Top Problems Discovered During the Home Inspection Process – Part One

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Top Problems Discovered During the Home Inspection Process - Part One by The Bigelow Team

Buying a home has lots of steps. Once a home buyer is “under contract” on a property, it’s common for them to hire a professional home inspector as the next step. This contingency allows the home buyer to determine whether anything is wrong with the property before purchasing it.

A home inspection typically takes 2 to 4 hours and can reveal plenty of problems with a home. This article covers the top problems discovered during a home inspection.

HVAC Needs Servicing

The average home inspector will not do an in-depth job of inspecting the furnace and AC. If you purchase a home with an HVAC system over ten years old, hiring an HVAC specialist to perform a complete system check is wise. This step will help you determine the remaining life of the unit and project future repair costs.

Some common HVAC issues include:

  • Dirty Filters (most common issue)
  • Improper Flue Installation
  • Dirty Coils
  • Unlevel Pad
  • Cracked Heat Exchange
  • Broken Condenser

Water Leak Evidence

Water damage can be tricky to identify. Thankfully inspectors are fully trained to find this issue and recommend repairs.

Your roof will often be the first spot for water to leak and will travel downwards. Inspectors will usually start in the attic when looking for water damage, from the top of the house down. Some of the signs of water damage include the following:

  • Cracks and holes – Cracks or holes on the exterior walls are prime spots for water to enter your home.
  • Warped floors and damp carpets
  • Stained walls and ceilings – Even if the stain results from an old leak that has been repaired, inspectors will still check for mold buildup.
  • Peeling paint and wallpaper – This issue may be an indicator of a leak behind the walls.
  • Musty odors – This problem can be an indication of mold buildup, often caused by leaks.

Some water intrusion may result from small leaks, but your inspection report will include details on the breadth of the problem. In addition, it will explain the steps to take to remediate the situation if needed.

Roof Problems

The condition of your roof will be affected by many factors, some of the main ones being the weather. If you live in an area with a harsh climate, your roof will require more attention than one in a mild climate.

Here are some of the everyday things an inspector will look for during a roof inspection:

  • Sagging – This problem occurs when the joists of your home are weakened and cannot properly hold the roof in place. This issue can be exasperated by large amounts of snow or poor drainage from your roof.
  • Overall condition of the roof sheathing – Particularly in areas around chimneys or other roof penetrations and valleys of the roof.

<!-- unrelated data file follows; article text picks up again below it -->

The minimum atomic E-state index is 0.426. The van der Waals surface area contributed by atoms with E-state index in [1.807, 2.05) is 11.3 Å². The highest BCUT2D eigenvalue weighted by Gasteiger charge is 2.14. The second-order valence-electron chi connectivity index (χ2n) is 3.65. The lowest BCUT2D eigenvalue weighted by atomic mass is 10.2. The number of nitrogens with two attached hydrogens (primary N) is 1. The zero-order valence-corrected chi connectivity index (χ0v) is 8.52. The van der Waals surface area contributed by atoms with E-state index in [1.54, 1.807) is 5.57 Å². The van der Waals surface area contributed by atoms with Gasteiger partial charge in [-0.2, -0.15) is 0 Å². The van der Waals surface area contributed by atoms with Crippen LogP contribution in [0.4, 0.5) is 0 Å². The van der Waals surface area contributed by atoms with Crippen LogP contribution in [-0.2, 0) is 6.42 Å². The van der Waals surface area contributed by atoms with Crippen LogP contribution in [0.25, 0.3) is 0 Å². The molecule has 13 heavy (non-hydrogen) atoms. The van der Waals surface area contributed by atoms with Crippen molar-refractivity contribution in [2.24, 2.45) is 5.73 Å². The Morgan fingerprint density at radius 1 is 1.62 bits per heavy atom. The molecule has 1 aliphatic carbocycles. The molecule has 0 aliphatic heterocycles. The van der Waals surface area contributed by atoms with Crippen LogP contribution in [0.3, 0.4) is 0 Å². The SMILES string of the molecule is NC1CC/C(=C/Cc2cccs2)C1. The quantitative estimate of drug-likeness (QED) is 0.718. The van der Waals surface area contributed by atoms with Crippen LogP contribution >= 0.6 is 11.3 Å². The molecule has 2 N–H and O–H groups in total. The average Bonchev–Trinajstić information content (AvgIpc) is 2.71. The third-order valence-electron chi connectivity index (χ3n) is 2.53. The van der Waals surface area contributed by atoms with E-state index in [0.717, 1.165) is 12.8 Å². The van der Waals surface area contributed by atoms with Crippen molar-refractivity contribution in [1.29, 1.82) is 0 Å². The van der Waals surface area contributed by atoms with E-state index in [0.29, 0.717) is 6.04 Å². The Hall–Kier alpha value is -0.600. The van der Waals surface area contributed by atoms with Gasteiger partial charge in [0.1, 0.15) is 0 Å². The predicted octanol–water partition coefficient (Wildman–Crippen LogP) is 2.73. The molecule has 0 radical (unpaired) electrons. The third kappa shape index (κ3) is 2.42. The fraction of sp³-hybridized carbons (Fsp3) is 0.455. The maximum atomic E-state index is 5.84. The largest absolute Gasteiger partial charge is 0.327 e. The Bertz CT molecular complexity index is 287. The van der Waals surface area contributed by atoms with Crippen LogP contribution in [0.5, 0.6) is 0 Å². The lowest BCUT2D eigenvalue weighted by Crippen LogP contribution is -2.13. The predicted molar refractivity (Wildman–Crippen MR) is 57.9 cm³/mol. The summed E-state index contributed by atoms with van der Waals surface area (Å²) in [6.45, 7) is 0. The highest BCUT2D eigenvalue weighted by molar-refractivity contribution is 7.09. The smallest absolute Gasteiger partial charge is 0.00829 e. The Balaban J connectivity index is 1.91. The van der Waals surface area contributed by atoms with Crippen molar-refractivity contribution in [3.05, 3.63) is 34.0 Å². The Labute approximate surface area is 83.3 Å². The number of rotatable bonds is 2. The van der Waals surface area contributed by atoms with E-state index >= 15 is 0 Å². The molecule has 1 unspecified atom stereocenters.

• Soft spots that indicate leaks – These can be further identified by a deeper look in your home’s attic.

An inspector will assess your roof in two different ways. First, if the weather allows and provided that the environment is safe, they will walk the roof to understand its condition.

Second, they will enter your attic. Working in the attic allows them to see any areas where current or past leaks have occurred. They will also see signs of roof sagging, spreading, and twisting of the rafters.

Electrical Wiring Issues

Some of the most common electrical issues an inspector will find are as follows:

  • Exposed wiring and fraying
  • Painted outlets – which can cause overheating. Common in properties once used as rentals.
  • Reversed polarity – Meaning that the hot, neutral, and ground slots for plugs have somehow been mixed up.
  • Aluminum wiring – Aluminum was considered more cost-effective than copper wiring in the late ’60s and early ’70s, but it can contribute to the potential for a fire in your home.
  • Improper modification of electrical panels – This issue can cause intermittent flickering of lights or your switches and outlets not working correctly.
  • Missing knockouts – or rectangular shapes missing in a panel

An inspector will check the condition of your electrical panels and outlets, your light fixtures, and the type of wiring present in the home. If they feel that a system needs to be updated, they will include this suggestion in your report. However, if they think that a specific area is of high importance to be fixed upon move-in, they will flag it as such.

Some electrical fixes will be of relatively low cost. For example, if the entire home needs to be re-wired, it can cost up to $30,000+.

Poor Ventilation

Poor ventilation is an issue that home inspectors look for during inspectin. While you likely will not run into issues with the ventilation in newer builds, older homes usually do have problems with ventilation. Simply put, poor ventilation will lead to moisture buildup, which can lead to wood rot, termite infestations, mold development, and foundation issues. Home inspectors will take a trek into your attic to determine the state of your home’s ventilation.

Why is ventilation important? Poor ventilation can result in a lot more work for your HVAC system to keep your home cool and comfortable.

If there is not enough ventilation within your home, there will be a large amount of heat that builds up in your attic, raising the overall temperature of your home, sending your cooling system into overdrive. Proper ventilation equals more energy efficiency.